Spring (Volume 28, Number 1)

Everything You Wanted to Know About CIORA Grants (but Were Afraid to Ask)

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At the most recent CRA Annual Scientific Meeting in February, Drs. Michelle Teo and Elizabeth Stringer presented a workshop entitled, “Everything You Wanted to Know About CIORA Grants (but Were Afraid to Ask). In this quarter’s CIORA column, we’d like to share this information with you to help you with your CIORA applications.

CIORA, which stands for the Canadian Initiative for Outcomes in Rheumatology Care, focuses on three main pillars: (1) Awareness/Advocacy/Education, which includes sub-pillars on Health Economics, Sustainability of Healthcare, and Quality Improvement; (2) Early Access for All Rheumatic Disease Patients, and (3) Multi-disciplinary Teams. The CIORA Grant Terms of Reference (ToR) has examples of research questions and measurable outcomes for each pillar.

There are two types of grants available:

  • (1) One-year funding to a maximum of $75,000
  • (2) Two-year funding to a maximum of $120,000

All grants are peer reviewed and awarded based on the recommendations of the CRA Research Committee. The principal applicant or co-applicant must be a rheumatologist practicing in Canada and a member of the CRA. As well, all proposed funding must be for Canadian research and funds must be spent in Canada. The grant application must be no more than 10 pages.

Practical tips for the application:

  • Read the ToR very carefully–deliver everything that is required and be explicit about it.
  • Tell a very clear, logical, and convincing story in every section of the proposal, particularly the background.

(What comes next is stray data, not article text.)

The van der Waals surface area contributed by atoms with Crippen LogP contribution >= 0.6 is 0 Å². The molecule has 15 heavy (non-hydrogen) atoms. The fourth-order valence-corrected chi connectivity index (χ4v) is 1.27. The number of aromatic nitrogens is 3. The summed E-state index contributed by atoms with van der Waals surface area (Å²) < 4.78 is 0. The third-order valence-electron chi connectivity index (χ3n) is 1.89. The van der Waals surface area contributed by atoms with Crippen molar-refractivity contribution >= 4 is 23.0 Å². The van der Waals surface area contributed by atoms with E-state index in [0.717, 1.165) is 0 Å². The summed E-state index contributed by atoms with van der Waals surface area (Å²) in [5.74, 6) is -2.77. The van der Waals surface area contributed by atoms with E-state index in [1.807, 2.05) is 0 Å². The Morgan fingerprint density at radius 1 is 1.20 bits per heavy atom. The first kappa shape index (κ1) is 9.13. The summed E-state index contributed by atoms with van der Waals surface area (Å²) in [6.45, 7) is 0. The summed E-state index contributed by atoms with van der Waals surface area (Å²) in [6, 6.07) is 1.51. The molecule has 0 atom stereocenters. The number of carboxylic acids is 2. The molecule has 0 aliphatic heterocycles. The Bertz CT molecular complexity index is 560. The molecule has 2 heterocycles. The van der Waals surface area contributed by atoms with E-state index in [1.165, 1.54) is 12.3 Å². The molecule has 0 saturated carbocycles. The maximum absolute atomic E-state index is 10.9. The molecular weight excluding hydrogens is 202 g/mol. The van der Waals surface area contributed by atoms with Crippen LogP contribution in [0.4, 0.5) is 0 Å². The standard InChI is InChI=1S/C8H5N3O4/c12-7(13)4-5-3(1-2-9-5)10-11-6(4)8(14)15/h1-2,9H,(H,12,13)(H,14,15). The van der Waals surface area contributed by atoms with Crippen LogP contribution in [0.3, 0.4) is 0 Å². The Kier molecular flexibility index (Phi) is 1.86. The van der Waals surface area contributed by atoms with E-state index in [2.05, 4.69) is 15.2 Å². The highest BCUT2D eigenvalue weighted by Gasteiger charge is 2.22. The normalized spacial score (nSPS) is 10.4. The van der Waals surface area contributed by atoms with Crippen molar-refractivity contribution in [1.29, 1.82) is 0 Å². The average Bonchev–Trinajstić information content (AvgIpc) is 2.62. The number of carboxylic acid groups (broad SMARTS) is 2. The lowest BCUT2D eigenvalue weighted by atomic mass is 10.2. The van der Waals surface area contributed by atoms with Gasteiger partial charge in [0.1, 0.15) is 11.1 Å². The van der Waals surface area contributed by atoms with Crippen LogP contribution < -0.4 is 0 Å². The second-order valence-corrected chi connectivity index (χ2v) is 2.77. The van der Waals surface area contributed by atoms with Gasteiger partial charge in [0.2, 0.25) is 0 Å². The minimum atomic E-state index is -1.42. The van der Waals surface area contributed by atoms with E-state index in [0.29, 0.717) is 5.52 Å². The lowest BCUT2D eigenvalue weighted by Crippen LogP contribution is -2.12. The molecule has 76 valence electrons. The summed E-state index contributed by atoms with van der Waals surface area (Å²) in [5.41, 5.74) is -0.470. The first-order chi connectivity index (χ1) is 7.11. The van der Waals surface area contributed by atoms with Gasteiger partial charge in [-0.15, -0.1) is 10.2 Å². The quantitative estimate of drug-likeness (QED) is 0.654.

• Provide opportunity for feedback and revisions from co-investigators or external peer review (establish this as an expectation from your co-investigators at the beginning and include a timeline).
  • Consider a flow-chart and/or diagram to supplement your proposal (a picture is worth a thousand words but could take up only a page).
  • Review fundable items for your budget–be detailed in your justification of costs.
  • The grant is uploaded electronically by section–don’t leave it until the last minute to upload.

For more information, on grant submission applications and deadlines and to view the full CRA presentation, please visit

2018 CRA Abstract Awards

Best Abstract on SLE Research by a Trainee – Ian Watson Award
Ms. Lily Wang
University of Toronto
Supervisor: Dr. Amanda Steiman

Best Abstract on Clinical or Epidemiology Research by a Trainee –
Phil Rosen Award

Dr. Sophie Wojcik
McGill University
Supervisor: Dr. Murray Baron

Best Abstract on Basic Science Research by a Trainee
Dr. Jessica Salituri
McGill University
Supervisor: Dr. Marie Hudson

Best Abstract by an Undergraduate Student
Mr. Sujay Nagaraj
University of Calgary
Supervisor: Dr. Cheryl Barnabe

Best Abstract on Research by Young Faculty
Dr. Kimberley Legault
McMaster University
Supervisor: n/a

Best Abstract on Paediatric Research by Young Faculty
Dr. Roberta Berard (Western University) & Dr. Dax Rumsey (University of Alberta)
Supervisor: n/a

Best Abstract by a Rheumatology Resident
Dr. Mary Choi
University of Calgary, Cumming School of Medicine
Supervisors: Drs. Marvin Fritzler and Ann Clarke

Best Abstract by a Medical Student
Mr. Tedi Qendro
McGill University
Supervisor: Dr. Marie Hudson

Best Abstract by a Post-Graduate Research Trainee
Ms. Victoria Stefanelli
Georgia Institute of Technology
Supervisor: Dr. Thomas Barker

Best Abstract on Quality Care Initiatives in Rheumatology
Dr. Arielle Mendel
McGill University
Supervisor: Dr. Evelyne Vinet

The access code to enter this site can be found on page 4 of the most recent issue of The Journal of the Canadian Rheumatology Association (CRAJ) or at the top of the most recent CRAJ email blast you received. You can also obtain the access code by sending an email to

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